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Meditation Center Lauds Peace, Quiet

August 11, 2008

By HILARY MATHESON

PECATONICA – Behind black entrance gates are buildings and artesian wells, an oasis in an expanse of farmland. The 20-acre grounds of the Illinois Vipassana Meditation Center are quiet except for birds and whispering winds.

The center opened in 2003 and offers 10-day classes throughout the year. Five years later, the courses often are filled with more than 40 people. Classes are open to everyone, and harmony and peace are the goals achieved through breathing techniques and focusing on bodily sensations. The nonsectarian meditation technique does not involve mantras, gurus, gods or goddesses. It does, however, involve moral precepts.

Once participants enter the site, they are asked to leave behind religious objects, intoxicants, tobacco, iPods, cell phones and reading or writing materials. Participants also are asked to observe the “Noble Silence,” or to abstain from talking.

Kate Anderson, center manager for Pecatonica, said only then can people understand what silence really is. Students are asked to suspend other forms of prayer or worship, meditation or yoga. Anderson said this is advised in order to fully experience and understand Vipassana and not impede upon the meditation. She said monks, priests and nuns from a variety of religions have taken courses at Vipassana meditation centers.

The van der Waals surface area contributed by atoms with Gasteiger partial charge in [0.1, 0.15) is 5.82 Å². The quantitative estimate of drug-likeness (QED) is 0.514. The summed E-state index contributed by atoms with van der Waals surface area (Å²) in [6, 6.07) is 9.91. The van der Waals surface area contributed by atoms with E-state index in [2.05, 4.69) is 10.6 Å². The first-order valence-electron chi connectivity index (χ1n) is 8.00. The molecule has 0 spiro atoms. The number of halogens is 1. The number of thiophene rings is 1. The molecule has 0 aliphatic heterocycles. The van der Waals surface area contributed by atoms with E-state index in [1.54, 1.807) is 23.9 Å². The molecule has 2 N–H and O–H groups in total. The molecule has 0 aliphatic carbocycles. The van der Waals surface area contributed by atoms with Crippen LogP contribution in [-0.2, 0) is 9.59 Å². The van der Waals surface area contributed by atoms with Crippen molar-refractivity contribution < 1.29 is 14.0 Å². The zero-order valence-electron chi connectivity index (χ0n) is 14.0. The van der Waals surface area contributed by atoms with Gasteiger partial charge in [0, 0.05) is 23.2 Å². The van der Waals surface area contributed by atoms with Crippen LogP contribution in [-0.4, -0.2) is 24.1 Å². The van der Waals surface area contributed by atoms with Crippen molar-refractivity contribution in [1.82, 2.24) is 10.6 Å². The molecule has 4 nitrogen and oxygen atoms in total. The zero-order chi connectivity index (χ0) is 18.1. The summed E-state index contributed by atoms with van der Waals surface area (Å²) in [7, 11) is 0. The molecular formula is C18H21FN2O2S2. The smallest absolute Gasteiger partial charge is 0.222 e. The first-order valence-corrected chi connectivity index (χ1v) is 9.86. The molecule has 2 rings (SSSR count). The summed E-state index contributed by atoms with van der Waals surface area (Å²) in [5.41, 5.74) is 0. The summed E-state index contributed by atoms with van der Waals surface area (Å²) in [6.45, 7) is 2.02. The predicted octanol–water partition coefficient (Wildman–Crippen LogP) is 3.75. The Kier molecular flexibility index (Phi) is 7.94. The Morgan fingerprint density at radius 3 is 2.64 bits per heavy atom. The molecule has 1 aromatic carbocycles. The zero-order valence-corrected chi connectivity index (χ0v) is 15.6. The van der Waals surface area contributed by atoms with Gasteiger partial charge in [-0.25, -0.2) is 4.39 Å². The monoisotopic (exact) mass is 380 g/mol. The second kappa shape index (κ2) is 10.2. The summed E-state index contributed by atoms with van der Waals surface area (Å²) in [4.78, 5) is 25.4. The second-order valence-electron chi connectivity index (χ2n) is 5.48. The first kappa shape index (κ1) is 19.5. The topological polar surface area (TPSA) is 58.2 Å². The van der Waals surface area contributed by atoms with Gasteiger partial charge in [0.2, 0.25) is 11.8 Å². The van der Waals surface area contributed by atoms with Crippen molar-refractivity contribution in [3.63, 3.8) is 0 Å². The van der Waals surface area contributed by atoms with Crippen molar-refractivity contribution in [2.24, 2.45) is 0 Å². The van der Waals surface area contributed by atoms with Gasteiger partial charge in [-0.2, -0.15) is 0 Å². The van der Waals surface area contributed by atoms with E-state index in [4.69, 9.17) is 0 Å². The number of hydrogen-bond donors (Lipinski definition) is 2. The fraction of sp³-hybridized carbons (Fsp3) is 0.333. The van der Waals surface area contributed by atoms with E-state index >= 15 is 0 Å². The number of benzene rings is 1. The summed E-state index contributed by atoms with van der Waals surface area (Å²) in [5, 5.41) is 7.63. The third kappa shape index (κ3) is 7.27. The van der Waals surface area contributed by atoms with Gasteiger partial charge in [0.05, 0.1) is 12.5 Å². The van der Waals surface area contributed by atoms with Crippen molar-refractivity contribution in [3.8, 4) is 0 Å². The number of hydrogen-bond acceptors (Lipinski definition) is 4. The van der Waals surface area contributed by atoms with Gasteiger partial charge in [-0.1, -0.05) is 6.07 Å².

“Everyone who comes here, they have their own religion – they’re Jewish, or they’re Catholic or Muslim,” Anderson said. “They come here to learn this technique.” Students learn techniques to change their reactions in daily life from anger, negativity, misery and other stressful situations to positive ones, Anderson said.

Days begin with the low resonating of a Burmese-style gong at 4:30 a.m. Each day ends at 9:30 p.m. Students are required to meditate in the meditation hall three times a day, with other time slotted for meditation either in the hall or their room throughout the day.

“It’s like anything else; it’s like working out or studying for class – the more you practice, the more you do it, the more familiar you’ll be,” she said.

Inside the kitchen are shelves stocked with multiple varieties of beans, soy and rice milk. These are some of the ingredients for the vegetarian meals prepared by volunteers for breakfast, lunch and dinner.

“All they need to do is bathe if they want, Anderson said. “You might go on vacation, but the whole time you’re busy, you’re running. When you think about it, what a rare opportunity for someone to come here and be completely taken care of.”

Once inside the dorm, shoes are slipped off and placed in cubbies to keep the dorm clean as well as keep noise to a minimum. Each student has their own room, and every two rooms share a bathroom and sink.

White walls enclose a single twin bed, white chair and window. There are no decorations and no distractions.

“Rarely in life do we have this time to really look within ourselves and find out who we are,” she said.

S.N. Goenka brought Vipassana meditation from his home country of Burma (now Myanmar).

Originally published by HILARY MATHESON GATEHOUSE NEWS SERVICE.

(c) 2008 State Journal Register. Provided by ProQuest Information and Learning. All rights Reserved.




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